Monday, October 14, 2013

Guest Contribution: Gods of the North, or, How to Interpret a Lusty Conan.

What follows are the first impressions REH's Conan by Michael Skvarla, descendant of the Norsemen, and friend of the podcast...

"Gods of the North" was the first Conan / R.E.Howard story I read. I was initially thrown off because Howard refers to Conan as Amra, the story wasn't broken into chapters like other Conan stories, and it wasn't published in Weird Tales. It's therefore perhaps not the best Conan story to start off with, though I did enjoy the writing and subsequently read more of Howard's works.

My first impression after reading the story is that Conan was really "rapey" - the whole premise of the story is that he's slogging miles and miles through the snow to have his way with Atali who, while she is teasing him to chase her, doesn't really want to have him. Wikipedia says it's possibly the earliest Conan story chronologically. If Conan is going have his way with the nymph under his own volition, then that sets up the other, later (chronologically) stories for Conan to develop a sense of morality. He still has lots of women as he gets older, but he seems much less forceful.

However, while Wikipedia states "Gods of the North" is the first story chronologically, a case can be made that it's not. The large black man that tries to kill Conan in the dungeon in "The Scarlet Citadel" refers to him as Amra - in that story it's stated that "the black [man] gave Conan the name Amra, the Lion—by which the Cimmerian had been known to the Kushites in his piratical days", suggesting that “Gods of the North” happens after Conan's pirate days, such as in "The Pool of the Black One." If this is true it discredits the idea of Conan developing morals as he grows older as he demonstrated he can be nice to (or at least not rape on sight) women in "The Pool of the Black One."

It might also be that Atali can enthrall men like the Sirens of Greek mythology can. There is some evidence for this in that the old man at the end of the tale said he tried to follow her years earlier after a battle but couldn't because of his wounds - even near death he was compelled to follow her.Also Atali has been killing men and offering their hearts to her father for years (at least we're led to believe this, given the old man tried to follow her when he was young). Presumably at least one man would have been able to not follow her across the barren wastes if she only lured them based on her beauty alone and didn't compel them to follow. This second interpretation makes Conan much less "rapey" as he can't control his lust and drive to have her. It also speaks to his strength - of the countless men Atali has lured to their deaths Conan is the only one who, even after the exhaustion of battle, can follow her miles and miles in hip-deep snow, have strength to kill her giant brothers, and then catch her.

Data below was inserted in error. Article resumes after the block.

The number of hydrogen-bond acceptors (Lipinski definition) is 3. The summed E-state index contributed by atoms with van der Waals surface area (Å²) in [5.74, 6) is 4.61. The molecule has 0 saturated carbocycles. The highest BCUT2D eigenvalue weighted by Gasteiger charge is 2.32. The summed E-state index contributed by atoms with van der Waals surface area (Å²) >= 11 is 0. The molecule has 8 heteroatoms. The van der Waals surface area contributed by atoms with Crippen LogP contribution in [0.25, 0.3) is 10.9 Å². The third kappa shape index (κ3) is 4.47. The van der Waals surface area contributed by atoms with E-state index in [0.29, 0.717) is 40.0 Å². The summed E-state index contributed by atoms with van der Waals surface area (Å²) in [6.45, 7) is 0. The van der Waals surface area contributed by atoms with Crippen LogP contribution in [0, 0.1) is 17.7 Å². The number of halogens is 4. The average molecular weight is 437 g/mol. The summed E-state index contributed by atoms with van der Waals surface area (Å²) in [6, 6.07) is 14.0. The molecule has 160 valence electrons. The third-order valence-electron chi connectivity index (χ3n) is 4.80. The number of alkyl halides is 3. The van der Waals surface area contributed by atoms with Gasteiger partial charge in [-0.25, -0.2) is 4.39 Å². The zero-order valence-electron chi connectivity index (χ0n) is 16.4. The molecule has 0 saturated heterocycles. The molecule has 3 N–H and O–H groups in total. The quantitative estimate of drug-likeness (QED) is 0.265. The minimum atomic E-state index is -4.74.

In fact, only a god can save her.

I personally prefer the second interpretation, that Atali is Siren-like. Not because it absolves Conan from being a rapist, but because it fits the evidence we're given in the story better.

1 comment:

  1. If what I recall is correct, Conan is called "Amra" in a version of this story because "The Frost-Giant's Daughter" was rejected by Weird Tales, and Howard changed the name so it could be published elsewhere. The main character was "Conan" in the original draft, and the versions I've read keep that name and make no reference to Amra. I'm not sure if REH tried to send it out elsewhere after he changed the name, or just set it aside and never got back around to it. I do know that it wasn't published elsewhere in his lifetime.

    I agree with your interpretation of Conan's actions. I also think that he being impelled supernaturally to draw him into a trap, as some of the language of the story suggests: "Passion fierce as physical agony flooded his whole being, so that earth and sky swam red to his dizzy gaze. In the madness that swept upon him, weariness and faintness were swept away." "He did not wonder at the strangeness of it all...." Conan himself says, "A strange madness fell upon me when I looked at her, so I forgot all else in the world." Although I admit I'm perhaps motivated by a desire to absolve Conan, I still see the evidence in the text that Atali is not so much a victim of Conan's lust but of her own miscalculation after she casts a charm on him.

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